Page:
“We don’t want… to rush it and get it done in a wrong way,” he explained.

In the meantime, some locals have taken matters into their own hands and begun planting trees to try to restore the damaged mangroves.

The United Nations Development Programme’s representative in Nigeria, Edward Kallon, visited Ogoniland last week and called for patience.

“This is a very technical investment, it is not a rural type of investment where you are going to see houses built within a short period of time,” he said.

How long they will have to wait is anyone’s guess.

Pakistani citizens gasp for clean air

22 Jun

Furhan Hussain moved to Islamabad seeking fresher air, only to find Pakistan’s leafy capital in a semi-permanent haze. Frustrated, he joined a vanguard of citizens monitoring pollution themselves amid a void in government data.Fast-growing Pakistan is …

New therapy for macular degeneration shows promise: study

21 Jun

An experimental treatment may significantly slow the progression of the blindness-causing disorder macular degeneration, in what would mark the first therapy of its kind, research showed Wednesday.There are currently no available treatments to stymie m…

EU migration to Britain falls sharply: study

21 Jun

The number of people moving to Britain from Eastern Europe has fallen by around a third since the Brexit vote, according to a study released Wednesday that suggested the plunge in the pound could be to blame.The study focused on eight countries that be…

Europe OKs project to seek alien life

21 Jun

Europe has approved the launch of a deep-space observatory to sniff out habitable planets in other star systems, along with any life forms they may host.”The PLATO mission will address fundamental questions such as ‘how common are Earth-like planets?’ …

Vietnam environment official sacked over mass fish kill

21 Jun

A senior Vietnamese environment official has been fired for negligence over a toxic waste dump that killed tonnes of fish in a major environmental crisis last year, according to officials and state media.Luong Duy Hanh, director of Vietnam’s Environmen…

Scientists to explore meltwater at Greenland Cold War camp

20 Jun

Scientists in Denmark plan an expedition to Greenland’s remote northwest to measure how fast ice is melting around a Cold War-era US military base, which risks leaking toxic waste into the environment.Resembling something from a James Bond film, US arm…

Lightning kills 22 in Bangladesh

20 Jun

Lightning strikes have killed at least 22 people in Bangladesh in the last 48 hours, authorities said Tuesday, a week after monsoon rains triggered a series of deadly landslides in the country.The deaths came as storms swept the country on Sunday and M…

Climate imperils Ethiopia’s coffee output: study

19 Jun

Climate change could wipe out more than half of Ethiopia’s coffee production unless farmers move to higher ground, scientists warned Monday.Climbing temperatures and dwindling rainfall have already degraded prime growing areas, such as the Zege Peninsu…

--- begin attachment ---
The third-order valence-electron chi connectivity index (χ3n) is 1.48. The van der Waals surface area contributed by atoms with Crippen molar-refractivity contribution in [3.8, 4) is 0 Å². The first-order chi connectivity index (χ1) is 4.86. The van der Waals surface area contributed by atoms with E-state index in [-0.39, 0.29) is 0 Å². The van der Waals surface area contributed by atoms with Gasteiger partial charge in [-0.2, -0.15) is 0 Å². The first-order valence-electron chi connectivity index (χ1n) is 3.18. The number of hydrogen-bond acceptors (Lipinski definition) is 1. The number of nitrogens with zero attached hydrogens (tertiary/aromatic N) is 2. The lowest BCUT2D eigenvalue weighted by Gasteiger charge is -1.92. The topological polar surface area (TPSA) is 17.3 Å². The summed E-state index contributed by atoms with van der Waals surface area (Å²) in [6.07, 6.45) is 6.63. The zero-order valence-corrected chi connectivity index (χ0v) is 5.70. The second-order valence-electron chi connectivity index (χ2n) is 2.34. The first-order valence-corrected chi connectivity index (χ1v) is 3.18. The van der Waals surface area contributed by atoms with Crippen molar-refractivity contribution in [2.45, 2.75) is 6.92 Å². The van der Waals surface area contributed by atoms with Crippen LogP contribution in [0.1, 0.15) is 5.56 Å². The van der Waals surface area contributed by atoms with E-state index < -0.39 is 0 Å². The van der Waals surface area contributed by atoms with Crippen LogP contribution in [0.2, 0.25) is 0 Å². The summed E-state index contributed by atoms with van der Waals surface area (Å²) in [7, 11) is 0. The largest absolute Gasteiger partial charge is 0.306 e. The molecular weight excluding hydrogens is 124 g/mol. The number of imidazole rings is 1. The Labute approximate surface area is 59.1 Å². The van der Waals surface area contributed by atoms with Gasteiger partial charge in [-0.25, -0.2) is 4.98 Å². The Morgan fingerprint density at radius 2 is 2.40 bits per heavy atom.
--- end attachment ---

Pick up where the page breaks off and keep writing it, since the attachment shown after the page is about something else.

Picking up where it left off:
NASA discovers 10 new Earth-size exoplanets

19 Jun

NASA revealed Monday 10 new rocky, Earth-sized planets that could potentially have liquid water and support life.The Kepler mission team released a survey of 219 potential exoplanets — planets outside of our solar system — that had been detected by t…

Religious leaders join forces to protect rainforests

19 Jun

Religious leaders around the world met Monday in Oslo to urge further efforts to fight deforestation that is wiping out thousands of square kilometres of rainforests each year. Christian, Muslim, Hindu, Buddhist, Taoist and Jewish leaders are meeting i…

Portugal risks more and more deadly fires: experts

19 Jun

Highly exposed to global warming’s climate-altering impacts, Portugal is likely to see more massive forest fires such as the one — still raging — that has killed at least 60 people this weekend, experts say.- Why Portugal, why now? -The Iberian penin…

EU ‘deeply regrets’ US Paris climate pact withdrawal

19 Jun

The European Union on Monday blasted US President Donald Trump for pulling out of the Paris climate change pact and said Brussels would continue to lead efforts to prevent global warming.Trump caused outrage when he withdrew the United States — one of…

Boeing, Airbus take dogfight to Paris Air Show

17 Jun

The aircraft industry descends on Paris Monday for the world’s biggest airshow, a prime battleground for bitter rivals Boeing and Airbus, but also a chance for new kids on the block to snap at the heels of the two giants.Single-aisle planes for short a…

Warmer climate threatens malaria spread in Ethiopia: study

14 Jun

Cool, high-lying areas of Ethiopia hitherto shielded from heat-loving malaria mosquitoes are increasingly exposed to the disease as the climate warms, researchers said Thursday.Most Ethiopians live in the country’s highlands, and have long enjoyed natu…

New Amazon dams would be ‘massively’ destructive: study

14 Jun

Building the 428 hydroelectric dams proposed for Brazil’s Amazon basin — three times the existing number — would devastate the environment and could even disrupt regional weather, an international team of researchers warned Wednesday.Writing in the j…

EU’s Juncker says no Paris climate deal renegotiation

14 Jun

European Commission chief Jean-Claude Juncker on Wednesday rejected US President Donald Trump’s suggestion that the Paris climate pact could be renegotiated.Trump’s decision two weeks ago to pull out of the landmark pact was “a sign of abdication from …

Japan kicks off Pacific whaling campaign

14 Jun

Japan on Wednesday kicked off a whaling campaign in the northwestern Pacific, in a move sure to anger animal rights activists and others calling for an end to the hunts.Three ships are leaving port on a three-month mission to catch 43 minke whales and …

Russia launches space freighter to ISS

14 Jun